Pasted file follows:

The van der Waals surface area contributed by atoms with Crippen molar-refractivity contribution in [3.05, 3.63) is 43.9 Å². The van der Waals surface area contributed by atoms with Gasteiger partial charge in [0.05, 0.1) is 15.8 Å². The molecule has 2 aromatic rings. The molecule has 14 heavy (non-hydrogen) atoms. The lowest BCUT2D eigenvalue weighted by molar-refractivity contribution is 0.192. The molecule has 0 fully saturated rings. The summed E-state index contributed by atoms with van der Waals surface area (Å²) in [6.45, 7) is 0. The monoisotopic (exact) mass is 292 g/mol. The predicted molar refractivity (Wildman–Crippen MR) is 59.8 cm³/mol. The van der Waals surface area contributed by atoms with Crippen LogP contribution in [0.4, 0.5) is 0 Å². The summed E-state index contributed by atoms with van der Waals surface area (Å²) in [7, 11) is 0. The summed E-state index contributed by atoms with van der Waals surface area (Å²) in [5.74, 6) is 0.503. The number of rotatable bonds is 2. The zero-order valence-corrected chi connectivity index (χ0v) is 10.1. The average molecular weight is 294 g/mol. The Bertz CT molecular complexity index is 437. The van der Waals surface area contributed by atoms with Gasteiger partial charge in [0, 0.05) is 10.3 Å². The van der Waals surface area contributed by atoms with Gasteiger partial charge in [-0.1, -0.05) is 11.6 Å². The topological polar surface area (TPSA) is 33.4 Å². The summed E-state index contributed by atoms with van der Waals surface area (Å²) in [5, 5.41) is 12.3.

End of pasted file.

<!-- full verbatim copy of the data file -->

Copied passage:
The van der Waals surface area contributed by atoms with Crippen molar-refractivity contribution in [3.05, 3.63) is 43.9 Å². The van der Waals surface area contributed by atoms with Gasteiger partial charge in [0.05, 0.1) is 15.8 Å². The molecule has 2 aromatic rings. The molecule has 14 heavy (non-hydrogen) atoms. The lowest BCUT2D eigenvalue weighted by molar-refractivity contribution is 0.192. The molecule has 0 fully saturated rings. The summed E-state index contributed by atoms with van der Waals surface area (Å²) in [6.45, 7) is 0. The monoisotopic (exact) mass is 292 g/mol. The predicted molar refractivity (Wildman–Crippen MR) is 59.8 cm³/mol. The van der Waals surface area contributed by atoms with Crippen LogP contribution in [0.4, 0.5) is 0 Å². The summed E-state index contributed by atoms with van der Waals surface area (Å²) in [7, 11) is 0. The summed E-state index contributed by atoms with van der Waals surface area (Å²) in [5.74, 6) is 0.503. The number of rotatable bonds is 2. The zero-order valence-corrected chi connectivity index (χ0v) is 10.1. The average molecular weight is 294 g/mol. The Bertz CT molecular complexity index is 437. The van der Waals surface area contributed by atoms with Gasteiger partial charge in [0, 0.05) is 10.3 Å². The van der Waals surface area contributed by atoms with Gasteiger partial charge in [-0.1, -0.05) is 11.6 Å². The topological polar surface area (TPSA) is 33.4 Å². The summed E-state index contributed by atoms with van der Waals surface area (Å²) in [5, 5.41) is 12.3.